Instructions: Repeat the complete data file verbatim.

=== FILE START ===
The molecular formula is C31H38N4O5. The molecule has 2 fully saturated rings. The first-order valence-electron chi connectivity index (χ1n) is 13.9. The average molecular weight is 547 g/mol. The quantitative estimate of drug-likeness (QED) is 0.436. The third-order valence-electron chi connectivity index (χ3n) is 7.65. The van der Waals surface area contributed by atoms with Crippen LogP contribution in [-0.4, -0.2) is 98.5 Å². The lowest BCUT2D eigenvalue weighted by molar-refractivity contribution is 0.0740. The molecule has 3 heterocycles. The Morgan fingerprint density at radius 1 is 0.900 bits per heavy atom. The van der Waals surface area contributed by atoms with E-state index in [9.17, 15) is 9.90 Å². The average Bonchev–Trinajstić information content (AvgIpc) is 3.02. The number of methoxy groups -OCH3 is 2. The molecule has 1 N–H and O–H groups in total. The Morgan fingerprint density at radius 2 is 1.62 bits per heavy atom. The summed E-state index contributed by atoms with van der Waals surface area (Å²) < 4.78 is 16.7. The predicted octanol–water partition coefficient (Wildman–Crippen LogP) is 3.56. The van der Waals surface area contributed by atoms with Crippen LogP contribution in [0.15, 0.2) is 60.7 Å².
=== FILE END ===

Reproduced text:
The molecular formula is C31H38N4O5. The molecule has 2 fully saturated rings. The first-order valence-electron chi connectivity index (χ1n) is 13.9. The average molecular weight is 547 g/mol. The quantitative estimate of drug-likeness (QED) is 0.436. The third-order valence-electron chi connectivity index (χ3n) is 7.65. The van der Waals surface area contributed by atoms with Crippen LogP contribution in [-0.4, -0.2) is 98.5 Å². The lowest BCUT2D eigenvalue weighted by molar-refractivity contribution is 0.0740. The molecule has 3 heterocycles. The Morgan fingerprint density at radius 1 is 0.900 bits per heavy atom. The van der Waals surface area contributed by atoms with E-state index in [9.17, 15) is 9.90 Å². The average Bonchev–Trinajstić information content (AvgIpc) is 3.02. The number of methoxy groups -OCH3 is 2. The molecule has 1 N–H and O–H groups in total. The Morgan fingerprint density at radius 2 is 1.62 bits per heavy atom. The summed E-state index contributed by atoms with van der Waals surface area (Å²) < 4.78 is 16.7. The predicted octanol–water partition coefficient (Wildman–Crippen LogP) is 3.56. The van der Waals surface area contributed by atoms with Crippen LogP contribution in [0.15, 0.2) is 60.7 Å².